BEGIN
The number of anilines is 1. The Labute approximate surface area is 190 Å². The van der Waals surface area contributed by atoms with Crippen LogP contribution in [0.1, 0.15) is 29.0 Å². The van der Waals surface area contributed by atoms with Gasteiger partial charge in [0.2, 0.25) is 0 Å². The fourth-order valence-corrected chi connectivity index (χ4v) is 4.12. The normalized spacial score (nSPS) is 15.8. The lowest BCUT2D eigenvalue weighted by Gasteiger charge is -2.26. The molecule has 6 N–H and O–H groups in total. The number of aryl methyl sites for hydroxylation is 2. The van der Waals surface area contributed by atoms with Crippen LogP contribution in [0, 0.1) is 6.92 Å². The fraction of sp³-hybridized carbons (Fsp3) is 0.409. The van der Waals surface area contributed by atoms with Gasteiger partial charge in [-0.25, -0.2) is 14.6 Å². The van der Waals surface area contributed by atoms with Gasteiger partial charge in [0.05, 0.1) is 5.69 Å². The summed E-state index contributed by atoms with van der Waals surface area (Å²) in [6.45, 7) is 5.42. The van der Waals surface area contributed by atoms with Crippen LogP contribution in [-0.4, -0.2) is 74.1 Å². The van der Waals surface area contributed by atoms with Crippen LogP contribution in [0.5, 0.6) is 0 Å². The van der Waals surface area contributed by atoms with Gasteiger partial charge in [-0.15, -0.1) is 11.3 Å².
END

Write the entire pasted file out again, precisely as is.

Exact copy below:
The number of anilines is 1. The Labute approximate surface area is 190 Å². The van der Waals surface area contributed by atoms with Crippen LogP contribution in [0.1, 0.15) is 29.0 Å². The van der Waals surface area contributed by atoms with Gasteiger partial charge in [0.2, 0.25) is 0 Å². The fourth-order valence-corrected chi connectivity index (χ4v) is 4.12. The normalized spacial score (nSPS) is 15.8. The lowest BCUT2D eigenvalue weighted by Gasteiger charge is -2.26. The molecule has 6 N–H and O–H groups in total. The number of aryl methyl sites for hydroxylation is 2. The van der Waals surface area contributed by atoms with Crippen LogP contribution in [0, 0.1) is 6.92 Å². The fraction of sp³-hybridized carbons (Fsp3) is 0.409. The van der Waals surface area contributed by atoms with Gasteiger partial charge in [-0.25, -0.2) is 14.6 Å². The van der Waals surface area contributed by atoms with Gasteiger partial charge in [0.05, 0.1) is 5.69 Å². The summed E-state index contributed by atoms with van der Waals surface area (Å²) in [6.45, 7) is 5.42. The van der Waals surface area contributed by atoms with Crippen LogP contribution in [-0.4, -0.2) is 74.1 Å². The van der Waals surface area contributed by atoms with Crippen LogP contribution in [0.5, 0.6) is 0 Å². The van der Waals surface area contributed by atoms with Gasteiger partial charge in [-0.15, -0.1) is 11.3 Å².